The FCA looks set to reverse a proposal to force Sipp operators with commercial property investments to hold extra capital following criticism from the industry.
In November 2012, the regulator set out how it planned to raise capital requirements for Sipp firms. It proposed increasing the minimum amount of capital a Sipp operator must hold from £5,000 to £20,000, with a surcharge for providers holding non-standard asset types.
The regulator’s original list of standard assets did not include commercial property, a decision that has since been challenged by the industry.
Speaking at the Association of Member-directed Pension Schemes annual conference in London last week, FCA director of long-term savings and pensions Nick Poyntz-Wright said the FCA is “mindful” of the concerns raised by the industry over the regulator’s commercial property stance. He said: “We are taking into account the feedback we received [to the consultation]. There was a particular focus in the feedback regarding commercial property.
“I am not able to tell you about a final decision on that but we are mindful of the feedback we have had.”
Poyntz-Wright also indicated providers could be given longer than 18 months to transition to the new cap-ad regime.
He said: “It would be perfectly normal for there to be a transitional period to allow firms to move on to a new level of capital.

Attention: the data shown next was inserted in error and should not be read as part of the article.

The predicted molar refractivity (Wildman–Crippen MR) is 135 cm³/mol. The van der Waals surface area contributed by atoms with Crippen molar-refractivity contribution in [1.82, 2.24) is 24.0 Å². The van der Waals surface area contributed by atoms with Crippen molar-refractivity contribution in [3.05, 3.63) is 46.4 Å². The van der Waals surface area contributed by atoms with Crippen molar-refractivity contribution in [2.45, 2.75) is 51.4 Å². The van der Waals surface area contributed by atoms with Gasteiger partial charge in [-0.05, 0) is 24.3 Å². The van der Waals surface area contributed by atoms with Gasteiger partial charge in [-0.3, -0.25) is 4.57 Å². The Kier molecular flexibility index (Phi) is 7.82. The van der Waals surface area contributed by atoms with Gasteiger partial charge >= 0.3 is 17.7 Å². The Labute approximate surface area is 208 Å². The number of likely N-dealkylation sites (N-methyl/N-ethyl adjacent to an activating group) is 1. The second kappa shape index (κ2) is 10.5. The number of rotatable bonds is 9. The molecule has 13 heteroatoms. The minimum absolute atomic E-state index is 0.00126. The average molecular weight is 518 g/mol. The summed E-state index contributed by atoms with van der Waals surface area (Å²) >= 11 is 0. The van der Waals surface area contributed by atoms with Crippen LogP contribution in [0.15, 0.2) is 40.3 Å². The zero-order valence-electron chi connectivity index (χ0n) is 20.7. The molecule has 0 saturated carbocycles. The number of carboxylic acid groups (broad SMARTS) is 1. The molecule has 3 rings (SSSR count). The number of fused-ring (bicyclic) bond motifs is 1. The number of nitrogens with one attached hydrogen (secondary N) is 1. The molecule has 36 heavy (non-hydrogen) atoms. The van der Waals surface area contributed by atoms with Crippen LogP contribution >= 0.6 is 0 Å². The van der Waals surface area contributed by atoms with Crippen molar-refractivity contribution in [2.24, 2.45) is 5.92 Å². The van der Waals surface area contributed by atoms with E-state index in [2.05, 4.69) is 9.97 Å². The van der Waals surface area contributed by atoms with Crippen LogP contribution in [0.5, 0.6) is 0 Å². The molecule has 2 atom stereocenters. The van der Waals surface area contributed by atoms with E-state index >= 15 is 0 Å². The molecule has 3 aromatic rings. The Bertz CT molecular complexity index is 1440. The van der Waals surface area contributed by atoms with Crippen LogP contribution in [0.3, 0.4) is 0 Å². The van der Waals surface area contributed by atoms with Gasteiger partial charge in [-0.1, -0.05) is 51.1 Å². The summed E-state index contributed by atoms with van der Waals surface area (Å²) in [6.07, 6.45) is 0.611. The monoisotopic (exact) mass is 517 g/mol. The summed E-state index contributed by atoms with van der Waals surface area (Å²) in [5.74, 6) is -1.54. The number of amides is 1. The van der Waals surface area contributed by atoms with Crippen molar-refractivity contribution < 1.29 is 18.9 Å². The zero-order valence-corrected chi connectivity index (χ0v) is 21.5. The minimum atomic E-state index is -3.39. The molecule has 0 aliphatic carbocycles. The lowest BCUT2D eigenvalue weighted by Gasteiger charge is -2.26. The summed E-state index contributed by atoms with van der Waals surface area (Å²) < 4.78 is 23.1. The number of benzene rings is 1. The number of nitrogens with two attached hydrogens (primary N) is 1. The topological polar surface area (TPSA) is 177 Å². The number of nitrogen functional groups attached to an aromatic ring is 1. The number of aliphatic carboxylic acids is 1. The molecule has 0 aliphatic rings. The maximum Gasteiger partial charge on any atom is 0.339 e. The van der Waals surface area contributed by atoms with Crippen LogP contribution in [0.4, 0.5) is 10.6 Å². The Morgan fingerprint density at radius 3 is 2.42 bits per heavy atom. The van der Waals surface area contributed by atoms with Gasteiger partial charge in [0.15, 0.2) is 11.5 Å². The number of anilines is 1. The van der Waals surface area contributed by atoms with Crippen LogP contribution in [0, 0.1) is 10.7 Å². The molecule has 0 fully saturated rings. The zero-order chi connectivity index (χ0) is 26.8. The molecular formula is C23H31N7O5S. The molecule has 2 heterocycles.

“Often that transitional period could be 12 or 18 months, but it could also be longer.
“We are thinking about what the appropriate period will be and that will be confirmed when we publish our finalised position.”
Poyntz-Wright insisted the regulator is not trying to “squash” the Sipp market and argued reforms announced during the March Budget will be a boon for the sector.
However, he warned firms about the risks of allowing large volumes of illiquid, unquoted investments on their books. The FCA will publish the outcome of a thematic review into the Sipp market later this year.
He said: “Our concern is illiquid, unquoted, non-standard, unquoted investments are still getting through the net to a rather higher degree than would be expected.
“If some of these investments are taken on and run into difficulty, that creates a number of difficulties and consequences for both the consumer and for the Sipp firm involved.”
The FCA’s final proposals for Sipp cap-ad reform are due to be published in Q3.
Would you really want to invest in a Sipp that couldn’t raise £20,000? Especially with the additional risks of commercial property.
There is a complex calculation providers need to carry out to work out their cap ad and for those that allowed non- standard investments it seems to be quite expensive, from memory.
Recap: How the FCA has proposed reforming Sipp capital adequacy requirements
Currently, Sipp operators are required to hold capital reserves equal to six weeks of annual audited expenditure or £5,000, whichever figure is higher. Firms that hold client money must hold 13 weeks of expenditure in reserve.
In November 2012, the regulator proposed raising the minimum capital requirement to £20,000.
Capital requirements will also be linked to a Sipp firm’s assets under administration and the amount of non-standard assets the company holds.
The regulator believes the relationship between AUA and capital requirements should be “non-linear” because firms responsible for more assets benefit from economies of scale and the ability to undertake bulk transfers of similar schemes.
The surcharge for non-standard assets will reflect the additional costs of transferring these assets. Non-standard assets will be defined by reference to a list of standard assets.